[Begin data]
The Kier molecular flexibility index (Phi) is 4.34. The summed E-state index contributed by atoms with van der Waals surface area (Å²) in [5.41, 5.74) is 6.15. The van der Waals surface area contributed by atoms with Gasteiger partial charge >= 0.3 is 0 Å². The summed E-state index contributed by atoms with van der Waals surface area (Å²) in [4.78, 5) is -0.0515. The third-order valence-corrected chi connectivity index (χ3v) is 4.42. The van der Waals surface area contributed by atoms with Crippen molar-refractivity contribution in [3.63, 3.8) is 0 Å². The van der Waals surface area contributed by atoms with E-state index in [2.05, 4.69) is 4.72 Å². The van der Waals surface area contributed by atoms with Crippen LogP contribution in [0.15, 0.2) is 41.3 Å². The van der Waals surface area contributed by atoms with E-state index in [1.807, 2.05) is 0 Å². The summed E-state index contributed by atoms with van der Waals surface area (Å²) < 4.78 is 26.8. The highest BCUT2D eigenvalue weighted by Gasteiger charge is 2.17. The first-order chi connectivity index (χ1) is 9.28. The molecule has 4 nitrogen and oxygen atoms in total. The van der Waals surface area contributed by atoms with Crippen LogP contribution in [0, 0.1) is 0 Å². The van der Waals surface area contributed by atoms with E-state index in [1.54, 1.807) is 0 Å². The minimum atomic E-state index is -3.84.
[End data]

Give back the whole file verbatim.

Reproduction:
The Kier molecular flexibility index (Phi) is 4.34. The summed E-state index contributed by atoms with van der Waals surface area (Å²) in [5.41, 5.74) is 6.15. The van der Waals surface area contributed by atoms with Gasteiger partial charge >= 0.3 is 0 Å². The summed E-state index contributed by atoms with van der Waals surface area (Å²) in [4.78, 5) is -0.0515. The third-order valence-corrected chi connectivity index (χ3v) is 4.42. The van der Waals surface area contributed by atoms with Crippen molar-refractivity contribution in [3.63, 3.8) is 0 Å². The van der Waals surface area contributed by atoms with E-state index in [2.05, 4.69) is 4.72 Å². The van der Waals surface area contributed by atoms with Crippen LogP contribution in [0.15, 0.2) is 41.3 Å². The van der Waals surface area contributed by atoms with E-state index in [1.807, 2.05) is 0 Å². The summed E-state index contributed by atoms with van der Waals surface area (Å²) < 4.78 is 26.8. The highest BCUT2D eigenvalue weighted by Gasteiger charge is 2.17. The first-order chi connectivity index (χ1) is 9.28. The molecule has 4 nitrogen and oxygen atoms in total. The van der Waals surface area contributed by atoms with Crippen LogP contribution in [0, 0.1) is 0 Å². The van der Waals surface area contributed by atoms with E-state index in [1.54, 1.807) is 0 Å². The minimum atomic E-state index is -3.84.